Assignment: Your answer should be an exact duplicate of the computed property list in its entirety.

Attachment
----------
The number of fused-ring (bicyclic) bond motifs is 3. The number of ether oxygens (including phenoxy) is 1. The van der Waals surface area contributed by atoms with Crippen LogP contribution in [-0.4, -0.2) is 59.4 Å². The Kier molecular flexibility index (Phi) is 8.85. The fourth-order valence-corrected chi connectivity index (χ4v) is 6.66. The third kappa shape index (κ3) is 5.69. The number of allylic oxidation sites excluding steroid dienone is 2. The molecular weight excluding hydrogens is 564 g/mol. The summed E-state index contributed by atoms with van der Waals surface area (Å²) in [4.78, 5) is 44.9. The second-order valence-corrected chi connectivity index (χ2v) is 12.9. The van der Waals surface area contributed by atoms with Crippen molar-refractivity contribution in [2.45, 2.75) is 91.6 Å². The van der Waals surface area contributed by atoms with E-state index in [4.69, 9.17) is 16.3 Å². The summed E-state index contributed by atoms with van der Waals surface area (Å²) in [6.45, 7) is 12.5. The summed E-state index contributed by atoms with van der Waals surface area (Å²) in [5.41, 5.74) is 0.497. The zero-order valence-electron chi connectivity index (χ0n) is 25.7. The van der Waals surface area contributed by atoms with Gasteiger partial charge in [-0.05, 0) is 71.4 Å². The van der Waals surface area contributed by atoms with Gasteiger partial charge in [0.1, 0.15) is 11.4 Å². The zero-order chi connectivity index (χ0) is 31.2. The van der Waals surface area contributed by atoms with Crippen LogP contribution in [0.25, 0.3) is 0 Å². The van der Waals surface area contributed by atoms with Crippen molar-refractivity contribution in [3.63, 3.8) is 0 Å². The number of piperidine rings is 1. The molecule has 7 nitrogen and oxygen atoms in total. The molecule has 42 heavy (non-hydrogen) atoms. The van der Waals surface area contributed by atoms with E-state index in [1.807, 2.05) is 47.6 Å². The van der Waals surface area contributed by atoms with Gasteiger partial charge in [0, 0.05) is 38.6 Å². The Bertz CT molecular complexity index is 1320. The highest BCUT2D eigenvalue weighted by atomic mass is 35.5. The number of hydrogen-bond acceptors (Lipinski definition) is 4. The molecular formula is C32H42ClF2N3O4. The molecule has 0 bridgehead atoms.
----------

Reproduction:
The number of fused-ring (bicyclic) bond motifs is 3. The number of ether oxygens (including phenoxy) is 1. The van der Waals surface area contributed by atoms with Crippen LogP contribution in [-0.4, -0.2) is 59.4 Å². The Kier molecular flexibility index (Phi) is 8.85. The fourth-order valence-corrected chi connectivity index (χ4v) is 6.66. The third kappa shape index (κ3) is 5.69. The number of allylic oxidation sites excluding steroid dienone is 2. The molecular weight excluding hydrogens is 564 g/mol. The summed E-state index contributed by atoms with van der Waals surface area (Å²) in [4.78, 5) is 44.9. The second-order valence-corrected chi connectivity index (χ2v) is 12.9. The van der Waals surface area contributed by atoms with Crippen molar-refractivity contribution in [2.45, 2.75) is 91.6 Å². The van der Waals surface area contributed by atoms with E-state index in [4.69, 9.17) is 16.3 Å². The summed E-state index contributed by atoms with van der Waals surface area (Å²) in [6.45, 7) is 12.5. The summed E-state index contributed by atoms with van der Waals surface area (Å²) in [5.41, 5.74) is 0.497. The zero-order valence-electron chi connectivity index (χ0n) is 25.7. The van der Waals surface area contributed by atoms with Gasteiger partial charge in [-0.05, 0) is 71.4 Å². The van der Waals surface area contributed by atoms with Gasteiger partial charge in [0.1, 0.15) is 11.4 Å². The zero-order chi connectivity index (χ0) is 31.2. The van der Waals surface area contributed by atoms with Crippen LogP contribution in [0.25, 0.3) is 0 Å². The van der Waals surface area contributed by atoms with Crippen molar-refractivity contribution in [3.63, 3.8) is 0 Å². The number of piperidine rings is 1. The molecule has 7 nitrogen and oxygen atoms in total. The molecule has 42 heavy (non-hydrogen) atoms. The van der Waals surface area contributed by atoms with E-state index in [1.807, 2.05) is 47.6 Å². The van der Waals surface area contributed by atoms with Gasteiger partial charge in [0, 0.05) is 38.6 Å². The Bertz CT molecular complexity index is 1320. The highest BCUT2D eigenvalue weighted by atomic mass is 35.5. The number of hydrogen-bond acceptors (Lipinski definition) is 4. The molecular formula is C32H42ClF2N3O4. The molecule has 0 bridgehead atoms.